ARTICLES: Evolution and Film Censorship, was Huxley “Darwin’s Bulldog”?, and the Struggle for Coexistence

Here are a few items of possible interest to readers here:

In Osiris:

Darwin on the Cutting-Room Floor: Evolution, Religion, and Film Censorship

David A. Kirby

Abstract In the mid-twentieth century, film studios sent their screenplays to the Hays Office, Hollywood’s official censorship body, and to the Catholic Church’s Legion of Decency for approval and recommendations for revision. This essay examines how filmmakers crafted stories involving evolutionary biology and how religiously motivated movie censorship groups modified these cinematic narratives in order to depict what they considered to be more appropriate visions of humanity’s origins. I find that censorship groups were concerned about the perceived impact of science fiction cinema on the public’s belief systems and on the wider cultural meanings of evolution. By controlling the stories told about evolution in science fiction cinema, censorship organizations believed that they could regulate the broader cultural meanings of evolution itself. But this is not a straightforward story of “science” versus “religion.” There were significant differences among these groups as to how to censor evolution, as well as changes in their attitudes toward evolutionary content over time. As a result, I show how censorship groups adopted diverse perspectives, depending on their perception of what constituted a morally appropriate science fiction story about evolution.

In The Linnean (PDF here):

Why there was no ‘Darwin’s Bulldog’: Thomas Henry Huxley’s Famous Nickname

John van Wyhe

Summary “It is true that Huxley was widely known as a defiant defender of Darwinism. But imagining that he was widely acknowledged as ‘Darwin’s bulldog’ obscures some of the historical reality, such as the fact that he had his own (non-Darwinian) ideas about evolution and was long tentative about the efficacy of natural selection. Appreciating that he was not known as ‘Darwin’s bulldog’ should lead to a more nuanced recognition of who he was and what he really did. If one of the most widely known, enjoyed and unquestioned nicknames in the history of science is incorrect, what other undisputed facts might also be wrong?”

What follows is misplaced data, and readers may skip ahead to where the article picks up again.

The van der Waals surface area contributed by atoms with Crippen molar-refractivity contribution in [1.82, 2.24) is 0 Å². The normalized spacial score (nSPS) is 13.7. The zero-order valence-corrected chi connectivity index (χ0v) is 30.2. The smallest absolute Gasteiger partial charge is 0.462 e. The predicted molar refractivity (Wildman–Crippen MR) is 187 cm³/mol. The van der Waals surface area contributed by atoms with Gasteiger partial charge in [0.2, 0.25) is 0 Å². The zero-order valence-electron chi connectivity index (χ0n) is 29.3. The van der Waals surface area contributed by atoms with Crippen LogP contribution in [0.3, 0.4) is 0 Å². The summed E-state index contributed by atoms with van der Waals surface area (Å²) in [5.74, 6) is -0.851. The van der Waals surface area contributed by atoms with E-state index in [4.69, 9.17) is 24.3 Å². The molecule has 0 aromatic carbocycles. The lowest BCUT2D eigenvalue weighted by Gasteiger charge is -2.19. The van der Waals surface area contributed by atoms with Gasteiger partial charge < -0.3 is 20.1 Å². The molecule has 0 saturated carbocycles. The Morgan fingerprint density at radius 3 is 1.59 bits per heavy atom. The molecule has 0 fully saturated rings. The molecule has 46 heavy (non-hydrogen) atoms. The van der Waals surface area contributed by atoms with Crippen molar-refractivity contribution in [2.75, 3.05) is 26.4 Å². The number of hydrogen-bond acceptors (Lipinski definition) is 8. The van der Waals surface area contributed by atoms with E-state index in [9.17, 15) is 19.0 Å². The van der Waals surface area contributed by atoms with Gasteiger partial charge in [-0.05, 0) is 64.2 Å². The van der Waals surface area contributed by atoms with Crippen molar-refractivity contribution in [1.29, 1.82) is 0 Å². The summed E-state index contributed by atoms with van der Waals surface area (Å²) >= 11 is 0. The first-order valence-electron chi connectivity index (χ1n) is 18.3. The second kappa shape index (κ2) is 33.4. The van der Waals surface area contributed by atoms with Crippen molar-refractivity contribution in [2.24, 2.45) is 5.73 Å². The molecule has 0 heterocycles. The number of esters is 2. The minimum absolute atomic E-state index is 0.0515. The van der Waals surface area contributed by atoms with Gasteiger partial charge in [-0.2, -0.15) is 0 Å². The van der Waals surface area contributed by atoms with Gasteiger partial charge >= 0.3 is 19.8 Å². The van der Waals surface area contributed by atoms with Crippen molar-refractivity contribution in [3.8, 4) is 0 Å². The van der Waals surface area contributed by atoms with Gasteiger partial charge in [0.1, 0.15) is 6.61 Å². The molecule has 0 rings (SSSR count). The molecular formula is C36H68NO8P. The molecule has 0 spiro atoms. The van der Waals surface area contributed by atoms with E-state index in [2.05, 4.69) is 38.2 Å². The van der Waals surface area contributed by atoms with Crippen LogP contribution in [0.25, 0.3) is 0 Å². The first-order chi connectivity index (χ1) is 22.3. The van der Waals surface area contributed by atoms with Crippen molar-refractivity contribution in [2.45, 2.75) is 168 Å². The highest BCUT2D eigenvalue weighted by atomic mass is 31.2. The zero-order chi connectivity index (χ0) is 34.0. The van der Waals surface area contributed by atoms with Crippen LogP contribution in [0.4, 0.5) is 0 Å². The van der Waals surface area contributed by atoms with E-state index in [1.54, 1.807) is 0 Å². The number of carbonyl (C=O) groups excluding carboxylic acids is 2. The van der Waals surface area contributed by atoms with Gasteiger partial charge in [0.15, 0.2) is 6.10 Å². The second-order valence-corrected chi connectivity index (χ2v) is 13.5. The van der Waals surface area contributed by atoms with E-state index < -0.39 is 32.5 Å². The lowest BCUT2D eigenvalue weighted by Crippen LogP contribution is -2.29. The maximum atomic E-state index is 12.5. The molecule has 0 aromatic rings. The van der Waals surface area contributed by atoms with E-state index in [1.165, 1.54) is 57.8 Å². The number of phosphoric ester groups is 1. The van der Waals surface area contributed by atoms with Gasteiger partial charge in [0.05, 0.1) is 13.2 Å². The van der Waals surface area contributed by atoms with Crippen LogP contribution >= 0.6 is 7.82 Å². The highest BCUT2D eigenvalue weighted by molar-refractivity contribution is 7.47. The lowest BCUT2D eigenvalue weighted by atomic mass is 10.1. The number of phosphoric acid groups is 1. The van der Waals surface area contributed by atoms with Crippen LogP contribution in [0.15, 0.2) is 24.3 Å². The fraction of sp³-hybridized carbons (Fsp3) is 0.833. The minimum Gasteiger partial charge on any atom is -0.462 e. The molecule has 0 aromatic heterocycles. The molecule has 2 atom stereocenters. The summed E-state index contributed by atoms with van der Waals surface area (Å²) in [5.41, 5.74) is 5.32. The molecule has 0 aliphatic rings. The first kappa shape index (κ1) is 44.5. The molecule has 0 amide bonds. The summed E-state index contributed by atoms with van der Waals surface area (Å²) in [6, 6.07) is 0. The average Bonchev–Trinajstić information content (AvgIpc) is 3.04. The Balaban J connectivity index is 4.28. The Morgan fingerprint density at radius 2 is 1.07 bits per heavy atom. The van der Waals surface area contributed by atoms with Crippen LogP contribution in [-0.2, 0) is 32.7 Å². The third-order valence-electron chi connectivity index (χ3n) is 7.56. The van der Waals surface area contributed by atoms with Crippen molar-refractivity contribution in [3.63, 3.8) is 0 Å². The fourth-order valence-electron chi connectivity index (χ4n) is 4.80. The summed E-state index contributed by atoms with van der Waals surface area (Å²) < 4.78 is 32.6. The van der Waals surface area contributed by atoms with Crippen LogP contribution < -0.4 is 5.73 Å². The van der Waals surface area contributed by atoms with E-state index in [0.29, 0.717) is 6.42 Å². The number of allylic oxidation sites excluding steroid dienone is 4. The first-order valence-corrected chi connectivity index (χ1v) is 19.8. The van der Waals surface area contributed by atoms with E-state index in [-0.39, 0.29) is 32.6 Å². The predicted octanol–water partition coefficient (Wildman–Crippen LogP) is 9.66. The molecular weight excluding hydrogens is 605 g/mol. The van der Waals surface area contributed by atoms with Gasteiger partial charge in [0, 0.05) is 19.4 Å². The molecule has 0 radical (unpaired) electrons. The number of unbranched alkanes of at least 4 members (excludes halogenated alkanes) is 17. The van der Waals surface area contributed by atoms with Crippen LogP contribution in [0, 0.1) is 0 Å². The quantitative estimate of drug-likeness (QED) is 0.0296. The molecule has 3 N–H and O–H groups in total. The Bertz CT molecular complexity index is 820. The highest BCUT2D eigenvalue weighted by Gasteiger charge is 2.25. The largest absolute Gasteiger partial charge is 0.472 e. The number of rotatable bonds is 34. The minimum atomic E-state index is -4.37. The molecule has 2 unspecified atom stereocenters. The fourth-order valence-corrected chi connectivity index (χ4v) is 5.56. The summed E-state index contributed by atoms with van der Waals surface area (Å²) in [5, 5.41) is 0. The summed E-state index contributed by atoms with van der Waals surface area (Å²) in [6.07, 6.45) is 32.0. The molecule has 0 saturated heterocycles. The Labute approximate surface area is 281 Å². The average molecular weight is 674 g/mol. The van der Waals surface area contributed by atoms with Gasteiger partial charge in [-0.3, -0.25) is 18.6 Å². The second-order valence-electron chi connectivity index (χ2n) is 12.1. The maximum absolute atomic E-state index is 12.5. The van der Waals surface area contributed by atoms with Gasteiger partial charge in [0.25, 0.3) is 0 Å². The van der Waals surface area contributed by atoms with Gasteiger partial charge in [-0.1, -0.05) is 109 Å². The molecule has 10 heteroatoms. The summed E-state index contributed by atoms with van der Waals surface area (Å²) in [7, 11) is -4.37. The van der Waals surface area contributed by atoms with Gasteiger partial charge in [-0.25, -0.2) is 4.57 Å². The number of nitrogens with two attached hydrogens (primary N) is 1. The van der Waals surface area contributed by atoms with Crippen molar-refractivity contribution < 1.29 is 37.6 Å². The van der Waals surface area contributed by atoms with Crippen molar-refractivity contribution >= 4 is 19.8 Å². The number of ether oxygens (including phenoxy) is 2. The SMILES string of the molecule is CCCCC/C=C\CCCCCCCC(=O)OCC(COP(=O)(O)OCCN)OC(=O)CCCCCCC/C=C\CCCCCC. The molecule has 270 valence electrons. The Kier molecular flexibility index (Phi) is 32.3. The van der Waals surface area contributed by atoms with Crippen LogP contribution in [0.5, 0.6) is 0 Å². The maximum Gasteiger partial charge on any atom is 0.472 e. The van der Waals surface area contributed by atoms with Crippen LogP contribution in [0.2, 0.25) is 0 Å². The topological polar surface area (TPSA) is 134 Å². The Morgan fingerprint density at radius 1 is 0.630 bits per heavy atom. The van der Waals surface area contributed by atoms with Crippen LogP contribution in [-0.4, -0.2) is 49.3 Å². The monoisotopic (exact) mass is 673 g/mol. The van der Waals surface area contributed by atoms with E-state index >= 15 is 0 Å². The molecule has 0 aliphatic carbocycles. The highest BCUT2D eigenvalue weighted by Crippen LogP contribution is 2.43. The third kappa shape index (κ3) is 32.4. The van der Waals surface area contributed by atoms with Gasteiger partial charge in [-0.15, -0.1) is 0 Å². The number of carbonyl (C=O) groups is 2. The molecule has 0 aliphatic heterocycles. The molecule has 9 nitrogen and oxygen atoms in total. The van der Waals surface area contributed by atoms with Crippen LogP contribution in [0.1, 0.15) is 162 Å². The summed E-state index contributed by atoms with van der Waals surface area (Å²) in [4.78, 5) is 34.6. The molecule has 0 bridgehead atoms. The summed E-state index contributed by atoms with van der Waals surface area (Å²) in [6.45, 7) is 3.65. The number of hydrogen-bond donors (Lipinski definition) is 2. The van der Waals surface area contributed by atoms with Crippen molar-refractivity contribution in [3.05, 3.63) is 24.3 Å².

And a PhD dissertation (PDF here):

The Struggle for Coexistence: Peter Kropotkin and the Social Ecology of Science in Russia, Europe, and England, 1859-1922

Eric Michael Johnson

Summary This dissertation follows the history and intellectual development of Peter Kropotkin whose scientific theory of mutual aid showed how Darwinian evolution could explain cooperation and the origin of morality. By following his journey from prince to naturalist to political radical, it reveals that Kropotkin was part of a transnational network of scientific and political thinkers whose perspective can be defined as Socialist Darwinism. Those figures that would later be defined as representing Social Darwinism originated in their opposition to Socialist Darwinism and through an ongoing debate with them. This demonstrates that political and scientific ideas about evolutionary change were influenced by each other in the late-nineteenth and early-twentieth centuries.

 

ARTICLE: Why there was no ‘Darwin’s Bulldog’: Thomas Henry Huxley’s Famous Nickname

New from The Linnean (April 2019):

Why there was no ‘Darwin’s Bulldog’: Thomas Henry Huxley’s Famous Nickname

John van Wyhe

[No abstract, but here’s a very short description from the author: “TH Huxley was not known as Darwin’s bulldog during the 19th century as thousands of books, articles, websites etc. have been saying for almost a hundred years.”]

Here’s a PDF of the article! And as someone has already asked me, does this mean I must change my Twitter handle?

 

ARTICLE: Censoring Huxley and Wilberforce: A new source for the meeting that the Athenaeum ‘wisely softened down’

The following article is recently published in Notes and Records:

Censoring Huxley and Wilberforce: A new source for the meeting that the Athenaeum ‘wisely softened down’

Richard England

Abstract In mid July 1860, the Athenaeum published a summary of the discussions about Charles Darwin’s theory that took place at the British Association meeting in Oxford. Its account omitted the famous exchange between Samuel Wilberforce, Bishop of Oxford, and Thomas Huxley, the rising man of science. A fuller report of the meeting was published a week later in a local weekly, the Oxford Chronicle, but this has gone unnoticed by historians. The Oxford Chronicle supplies a new version of Wilberforce’s question to Huxley, with more material about religious objections to human evolution and the proper role of authority in popular scientific discussions. Excerpts from the Athenaeum and Oxford Chronicle accounts show that they likely had a common ancestor, and other sources corroborate details given only in the Oxford Chronicle. This discovery reveals that the Athenaeum narrative—until now the longest and best known—was censored to remove material that was considered objectionable. The Oxford Chronicle gives us a fuller story of what was said and how the audience reacted to the encounter between Huxley and Wilberforce.

 

ARTICLE: Progress in life’s history: Linking Darwinism and palaeontology in Britain, 1860–1914